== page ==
“The Maids” is a provocative exploration of class tension

(K. Brent Tomer),

“ALL alone in the world. Nothing to lose. That’s the Lord’s blessing for the poor,” blithely remarks the mistress of the house in Jean Genet’s “The Maids” (1947)—a subversive tale of wealth, inequality and violence. Jamie Lloyd’s contemporary production shatters any illusions that class tension is a thing of the past. With daily images of food banks and stories of the sorry state of the economy, this adaptation could not be timelier. The maids, like many desperate people today, feel no consolation in their poverty—only a growing sense of injustice at their fate.

Inspired by the disturbing trial in 1933 of Christine and Léa Papin—sisters and servants who murdered and mutilated their mistress and her adult daughter—“The Maids” follows a similar pair: Solange (Uzo Aduba from Netflix’s “Orange Is the New Black”) and Claire (Zawe Ashton, “Fresh Meat”). Sisters, co-workers and co-conspirators, they fantasise about killing their mistress out of envy and as an act of self-determination. The drama opens with a well-rehearsed roleplay, where Claire depicts their mistress and Solange takes the part of Claire….Continue reading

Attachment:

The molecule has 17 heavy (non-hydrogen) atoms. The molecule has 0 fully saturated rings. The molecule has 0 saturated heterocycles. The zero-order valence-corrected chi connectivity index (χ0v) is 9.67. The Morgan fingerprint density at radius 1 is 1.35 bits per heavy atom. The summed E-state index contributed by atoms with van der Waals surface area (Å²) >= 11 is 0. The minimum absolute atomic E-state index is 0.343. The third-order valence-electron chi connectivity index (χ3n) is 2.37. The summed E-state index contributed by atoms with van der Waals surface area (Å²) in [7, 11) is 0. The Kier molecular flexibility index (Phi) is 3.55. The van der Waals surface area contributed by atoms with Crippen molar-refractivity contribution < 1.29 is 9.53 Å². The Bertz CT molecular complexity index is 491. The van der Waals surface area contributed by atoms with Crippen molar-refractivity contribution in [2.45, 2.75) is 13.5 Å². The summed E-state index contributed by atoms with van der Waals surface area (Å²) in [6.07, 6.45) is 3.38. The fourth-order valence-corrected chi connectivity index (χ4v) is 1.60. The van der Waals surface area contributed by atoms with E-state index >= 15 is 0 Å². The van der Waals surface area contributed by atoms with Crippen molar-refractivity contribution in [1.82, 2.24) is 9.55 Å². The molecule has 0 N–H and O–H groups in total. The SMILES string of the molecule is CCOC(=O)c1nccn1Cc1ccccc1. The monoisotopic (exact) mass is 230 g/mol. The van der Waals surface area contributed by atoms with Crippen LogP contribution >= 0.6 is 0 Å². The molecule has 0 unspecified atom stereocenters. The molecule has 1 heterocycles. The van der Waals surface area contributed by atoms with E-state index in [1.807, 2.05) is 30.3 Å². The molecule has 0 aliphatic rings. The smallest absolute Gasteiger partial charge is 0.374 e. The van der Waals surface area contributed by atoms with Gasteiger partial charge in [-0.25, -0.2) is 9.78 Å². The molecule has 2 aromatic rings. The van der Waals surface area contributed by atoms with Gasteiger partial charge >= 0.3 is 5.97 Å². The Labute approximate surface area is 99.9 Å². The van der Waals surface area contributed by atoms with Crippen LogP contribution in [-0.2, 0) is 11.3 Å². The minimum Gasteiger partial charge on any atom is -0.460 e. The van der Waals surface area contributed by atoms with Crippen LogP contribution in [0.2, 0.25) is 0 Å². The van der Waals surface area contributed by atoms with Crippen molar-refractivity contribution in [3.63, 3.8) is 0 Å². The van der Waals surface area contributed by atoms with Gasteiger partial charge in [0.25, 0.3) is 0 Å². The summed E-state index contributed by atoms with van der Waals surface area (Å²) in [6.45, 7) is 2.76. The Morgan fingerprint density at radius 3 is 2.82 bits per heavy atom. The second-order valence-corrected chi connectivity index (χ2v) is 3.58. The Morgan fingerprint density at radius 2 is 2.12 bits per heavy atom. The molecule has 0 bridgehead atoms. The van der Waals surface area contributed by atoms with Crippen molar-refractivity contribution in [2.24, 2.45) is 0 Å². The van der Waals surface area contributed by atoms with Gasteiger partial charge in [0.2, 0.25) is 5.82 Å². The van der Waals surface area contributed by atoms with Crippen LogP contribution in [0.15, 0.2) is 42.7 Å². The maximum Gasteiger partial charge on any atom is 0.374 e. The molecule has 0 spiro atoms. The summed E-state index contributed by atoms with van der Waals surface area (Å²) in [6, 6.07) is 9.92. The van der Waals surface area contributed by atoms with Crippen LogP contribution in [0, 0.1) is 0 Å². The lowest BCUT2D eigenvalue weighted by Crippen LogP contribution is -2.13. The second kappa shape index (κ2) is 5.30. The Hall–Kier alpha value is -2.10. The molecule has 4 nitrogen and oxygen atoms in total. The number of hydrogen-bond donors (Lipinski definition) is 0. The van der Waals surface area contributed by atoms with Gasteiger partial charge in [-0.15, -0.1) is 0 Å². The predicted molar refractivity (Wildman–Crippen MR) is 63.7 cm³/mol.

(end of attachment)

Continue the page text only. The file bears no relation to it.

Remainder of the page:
via K. Brent Tomer CFTC “The Maids” is a provocative exploration of class tension


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